3.2 Join Conditions

Usually, when you write a join query, you specify a condition that conveys a relationship between the tables specified in the FROM clause. This condition is referred to as the join condition. The join condition specifies how the rows from one table will be combined with the rows of another table. This join condition is usually applied to the foreign key columns of one table and the primary or unique key columns of another table. In the previous example, the ON clause specifies the join condition by which the location_id column of the department table is equated with the location_id column of the location table:

ON department.location_id = location.location_id;

To perform the join, Oracle picks up one combination of rows from the two tables, and checks to see whether the join condition is true. If the join condition is true, Oracle includes this combination of rows in the result set. This process is repeated for all combinations of rows from the two tables. Some of the things that you should know about join conditions are discussed in the following list:

  • The columns specified in a join condition need not be specified in the SELECT list. In the following example, the join condition involves the location_id column from the department and location tables; however, the location_id column is not selected:

    SELECT d.dept_id, d.name, l.regional_group
    
    FROM department d JOIN location l
    
    ON d.location_id = l.location_id;

Table Aliases

It is a common practice to use table aliases when selecting data from multiple tables. Whenever there is an ambiguity in the column names, you must use a table alias (or the table name) to qualify any ambiguous column name. For example:

SELECT d.dept_id, d.name, l.regional_group

FROM department d JOIN location l

ON d.location_id = l.location_id;

In this example, the column name location_id appears in both the tables. Therefore, the table aliases d and l are used in the ON clause to ask Oracle to equate the location_id column from the department table with the location_id column from the location table. The table aliases have been used with the columns in the SELECT clause as well, even though those column names are unambiguous. It is a good practice to use table aliases everywhere in a query if you are using them at all.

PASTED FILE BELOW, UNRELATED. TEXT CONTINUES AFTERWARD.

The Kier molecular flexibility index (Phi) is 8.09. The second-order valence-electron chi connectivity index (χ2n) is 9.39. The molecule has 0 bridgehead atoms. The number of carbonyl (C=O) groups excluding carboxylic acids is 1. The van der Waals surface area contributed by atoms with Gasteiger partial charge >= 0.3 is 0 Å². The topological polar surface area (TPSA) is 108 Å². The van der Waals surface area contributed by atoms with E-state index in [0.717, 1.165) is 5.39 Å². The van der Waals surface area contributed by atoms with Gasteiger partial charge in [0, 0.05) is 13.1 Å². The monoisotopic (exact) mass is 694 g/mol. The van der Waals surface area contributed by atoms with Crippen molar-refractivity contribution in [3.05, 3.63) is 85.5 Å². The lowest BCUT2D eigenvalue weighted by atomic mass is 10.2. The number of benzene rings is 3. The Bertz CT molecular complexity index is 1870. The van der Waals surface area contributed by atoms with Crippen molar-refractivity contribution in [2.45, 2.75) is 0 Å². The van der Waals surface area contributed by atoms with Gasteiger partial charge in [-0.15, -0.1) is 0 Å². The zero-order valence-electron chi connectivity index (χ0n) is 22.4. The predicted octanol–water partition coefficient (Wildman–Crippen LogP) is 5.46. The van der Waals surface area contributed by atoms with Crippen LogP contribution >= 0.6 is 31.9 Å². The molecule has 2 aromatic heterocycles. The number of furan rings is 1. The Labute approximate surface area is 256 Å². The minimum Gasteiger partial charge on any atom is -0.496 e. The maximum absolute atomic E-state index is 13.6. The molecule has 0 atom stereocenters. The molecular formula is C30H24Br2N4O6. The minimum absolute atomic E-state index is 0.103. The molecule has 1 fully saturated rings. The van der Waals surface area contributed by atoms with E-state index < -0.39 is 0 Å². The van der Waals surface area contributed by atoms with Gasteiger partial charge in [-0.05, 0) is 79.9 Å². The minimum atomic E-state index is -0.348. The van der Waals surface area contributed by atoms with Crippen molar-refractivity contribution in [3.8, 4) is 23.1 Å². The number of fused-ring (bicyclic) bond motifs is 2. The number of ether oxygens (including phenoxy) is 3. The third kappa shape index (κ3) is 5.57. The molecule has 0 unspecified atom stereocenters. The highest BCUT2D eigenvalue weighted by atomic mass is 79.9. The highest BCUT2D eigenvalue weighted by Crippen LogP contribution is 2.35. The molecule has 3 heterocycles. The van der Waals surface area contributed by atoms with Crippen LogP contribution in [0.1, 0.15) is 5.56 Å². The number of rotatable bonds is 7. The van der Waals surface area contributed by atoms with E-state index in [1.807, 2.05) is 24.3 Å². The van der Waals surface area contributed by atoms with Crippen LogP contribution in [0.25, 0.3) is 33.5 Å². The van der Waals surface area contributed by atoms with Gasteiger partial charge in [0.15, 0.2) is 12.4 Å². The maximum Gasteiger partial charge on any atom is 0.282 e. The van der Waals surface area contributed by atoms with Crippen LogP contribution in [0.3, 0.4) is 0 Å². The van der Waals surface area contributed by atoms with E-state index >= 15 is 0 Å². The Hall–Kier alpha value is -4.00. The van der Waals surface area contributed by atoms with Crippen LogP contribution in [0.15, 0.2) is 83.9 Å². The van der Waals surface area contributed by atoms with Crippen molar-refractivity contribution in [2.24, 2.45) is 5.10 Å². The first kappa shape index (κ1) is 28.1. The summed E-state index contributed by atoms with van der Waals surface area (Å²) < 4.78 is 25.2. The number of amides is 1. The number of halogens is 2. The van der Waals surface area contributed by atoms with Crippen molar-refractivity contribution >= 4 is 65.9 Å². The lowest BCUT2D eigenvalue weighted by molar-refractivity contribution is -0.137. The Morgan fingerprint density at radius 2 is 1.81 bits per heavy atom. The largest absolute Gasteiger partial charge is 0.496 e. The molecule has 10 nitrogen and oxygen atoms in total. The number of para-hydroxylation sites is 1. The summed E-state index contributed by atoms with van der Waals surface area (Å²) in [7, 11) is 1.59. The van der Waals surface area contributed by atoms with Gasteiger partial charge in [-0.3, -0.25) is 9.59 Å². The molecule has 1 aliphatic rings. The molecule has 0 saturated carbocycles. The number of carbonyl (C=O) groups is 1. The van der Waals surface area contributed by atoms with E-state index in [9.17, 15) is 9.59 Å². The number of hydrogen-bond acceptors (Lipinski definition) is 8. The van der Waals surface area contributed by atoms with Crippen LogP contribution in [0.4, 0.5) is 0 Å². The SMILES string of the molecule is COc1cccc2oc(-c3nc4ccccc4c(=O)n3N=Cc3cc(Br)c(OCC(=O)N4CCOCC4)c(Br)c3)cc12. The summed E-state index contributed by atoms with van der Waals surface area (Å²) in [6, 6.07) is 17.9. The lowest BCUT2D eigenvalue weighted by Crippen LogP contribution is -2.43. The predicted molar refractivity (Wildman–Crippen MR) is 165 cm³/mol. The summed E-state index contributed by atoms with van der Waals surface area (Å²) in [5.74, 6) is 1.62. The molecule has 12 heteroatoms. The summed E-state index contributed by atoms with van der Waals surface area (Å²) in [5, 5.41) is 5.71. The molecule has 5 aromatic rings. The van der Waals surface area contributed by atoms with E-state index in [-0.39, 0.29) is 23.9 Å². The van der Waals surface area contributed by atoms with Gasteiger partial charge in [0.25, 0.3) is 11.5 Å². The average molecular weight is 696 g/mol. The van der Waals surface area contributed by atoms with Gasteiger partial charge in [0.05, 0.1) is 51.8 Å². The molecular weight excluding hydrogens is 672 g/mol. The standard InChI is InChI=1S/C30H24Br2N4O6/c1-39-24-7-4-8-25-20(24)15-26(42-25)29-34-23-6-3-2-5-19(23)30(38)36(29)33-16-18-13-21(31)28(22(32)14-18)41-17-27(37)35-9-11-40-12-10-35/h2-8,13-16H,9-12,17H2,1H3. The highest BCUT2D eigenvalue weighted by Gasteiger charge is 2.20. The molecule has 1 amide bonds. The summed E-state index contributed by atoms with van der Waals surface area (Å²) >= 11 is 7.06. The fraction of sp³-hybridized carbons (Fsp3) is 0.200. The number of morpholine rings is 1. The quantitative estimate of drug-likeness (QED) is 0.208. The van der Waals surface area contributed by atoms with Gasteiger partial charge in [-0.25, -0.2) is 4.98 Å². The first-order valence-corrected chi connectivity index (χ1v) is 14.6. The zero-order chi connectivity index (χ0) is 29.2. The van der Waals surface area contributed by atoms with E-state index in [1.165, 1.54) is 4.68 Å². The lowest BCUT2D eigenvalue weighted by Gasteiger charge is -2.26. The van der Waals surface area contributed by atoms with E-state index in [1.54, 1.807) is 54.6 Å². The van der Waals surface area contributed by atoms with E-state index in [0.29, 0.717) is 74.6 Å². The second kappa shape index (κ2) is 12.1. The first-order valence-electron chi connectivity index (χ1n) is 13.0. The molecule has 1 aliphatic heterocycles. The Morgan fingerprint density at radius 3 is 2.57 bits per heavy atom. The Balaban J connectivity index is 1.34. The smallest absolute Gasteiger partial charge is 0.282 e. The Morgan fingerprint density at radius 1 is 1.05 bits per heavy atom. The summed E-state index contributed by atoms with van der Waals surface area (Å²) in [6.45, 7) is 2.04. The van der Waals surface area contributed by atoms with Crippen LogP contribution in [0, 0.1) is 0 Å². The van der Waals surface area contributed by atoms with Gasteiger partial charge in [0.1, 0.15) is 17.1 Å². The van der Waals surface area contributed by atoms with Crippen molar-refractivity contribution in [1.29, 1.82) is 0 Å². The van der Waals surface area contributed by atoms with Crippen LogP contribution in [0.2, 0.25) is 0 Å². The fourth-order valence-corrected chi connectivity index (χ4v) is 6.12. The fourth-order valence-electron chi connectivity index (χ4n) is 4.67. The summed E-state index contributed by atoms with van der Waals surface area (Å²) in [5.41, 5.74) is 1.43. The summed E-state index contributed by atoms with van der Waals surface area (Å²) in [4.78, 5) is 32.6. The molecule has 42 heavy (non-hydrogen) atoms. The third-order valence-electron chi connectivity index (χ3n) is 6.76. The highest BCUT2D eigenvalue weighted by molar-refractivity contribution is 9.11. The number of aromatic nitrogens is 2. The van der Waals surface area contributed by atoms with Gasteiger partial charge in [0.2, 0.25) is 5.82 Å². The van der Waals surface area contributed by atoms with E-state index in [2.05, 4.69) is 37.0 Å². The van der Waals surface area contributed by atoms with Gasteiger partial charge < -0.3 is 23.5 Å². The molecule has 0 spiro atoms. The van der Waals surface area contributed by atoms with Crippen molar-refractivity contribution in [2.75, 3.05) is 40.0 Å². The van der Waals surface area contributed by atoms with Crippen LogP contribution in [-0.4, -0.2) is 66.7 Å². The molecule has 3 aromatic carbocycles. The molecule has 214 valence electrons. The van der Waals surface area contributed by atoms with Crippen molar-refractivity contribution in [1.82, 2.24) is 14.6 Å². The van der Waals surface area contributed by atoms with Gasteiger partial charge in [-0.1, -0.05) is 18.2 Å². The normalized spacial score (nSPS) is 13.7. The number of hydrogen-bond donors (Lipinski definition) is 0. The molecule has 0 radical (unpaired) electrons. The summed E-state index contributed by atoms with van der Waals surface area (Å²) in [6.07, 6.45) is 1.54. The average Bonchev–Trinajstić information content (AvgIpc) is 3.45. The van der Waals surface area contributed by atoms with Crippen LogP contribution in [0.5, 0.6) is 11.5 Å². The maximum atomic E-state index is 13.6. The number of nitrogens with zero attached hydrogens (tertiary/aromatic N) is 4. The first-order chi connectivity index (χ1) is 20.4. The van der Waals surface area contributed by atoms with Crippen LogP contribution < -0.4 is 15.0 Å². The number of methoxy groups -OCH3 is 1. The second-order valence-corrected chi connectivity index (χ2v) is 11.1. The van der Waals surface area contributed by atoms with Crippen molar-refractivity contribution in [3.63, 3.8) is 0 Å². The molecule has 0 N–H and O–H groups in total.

• Usually a join condition is specified on the foreign key columns of one table and the primary key or unique key columns of another table. However, you can join on other columns as well. A join condition involves columns that relate two tables in some logical way.

  • A join condition may involve more than one column. This is usually the case when a foreign key constraint consists of multiple columns.

  • The total number of join conditions in a query is always equal to the total number of tables less one.

  • The data types of the columns involved in a join condition need to be compatible, but not necessarily the same. Oracle performs implicit data type conversion between the join columns, if required.

  • It is not necessary that a join condition involve the equal-to (=) operator. A join condition may contain other operators as well. Joins involving other operators are discussed later in this chapter in Section 3.3.4.

3.2.1 The USING Clause

In this chapter's first example, the join condition was specified in the ON clause, which contained an expression defining the relationship between the two tables. Specifying the join condition can be simplified if the following conditions hold true:

  • The join depends on an equality condition between two columns, or between sets of two columns, to relate the rows from the two tables.

  • The names of the join columns are identical in both the tables.

If these two conditions are satisfied, you can apply the USING clause to specify the join condition. Earlier, you saw the following example of a join query:

SELECT department.location_id, department.name, location.regional_group

FROM department JOIN location

ON department.location_id = location.location_id;

The column involved in the join condition (location_id) is named identically in both the tables, and its value must be the same in both tables. Therefore, this join query can be rewritten as:

SELECT location_id, department.name, location.regional_group

FROM department JOIN location

USING (location_id);

The USING clause affects the semantics of the SELECT clause. The USING clause tells Oracle that the tables in the join have identical names for the column in the USING clause. Oracle then merges those two columns, and recognizes only one such column with the given name. If you include a join column in the SELECT list, Oracle doesn't allow you to qualify that column with a table name (or table alias). If you attempt to qualify a join column name in the SELECT list using either an alias or a table name, you will get an error:

SELECT department.location_id, department.name, location.regional_group

FROM department JOIN location

USING (location_id);

SELECT department.location_id, department.name, location.regional_group

       *

ERROR at line 1:

ORA-25154: column part of USING clause cannot have qualifier

This is why our USING query did not alias the location_id column in the SELECT list.

3.2.2 Conditions Involving Multiple Columns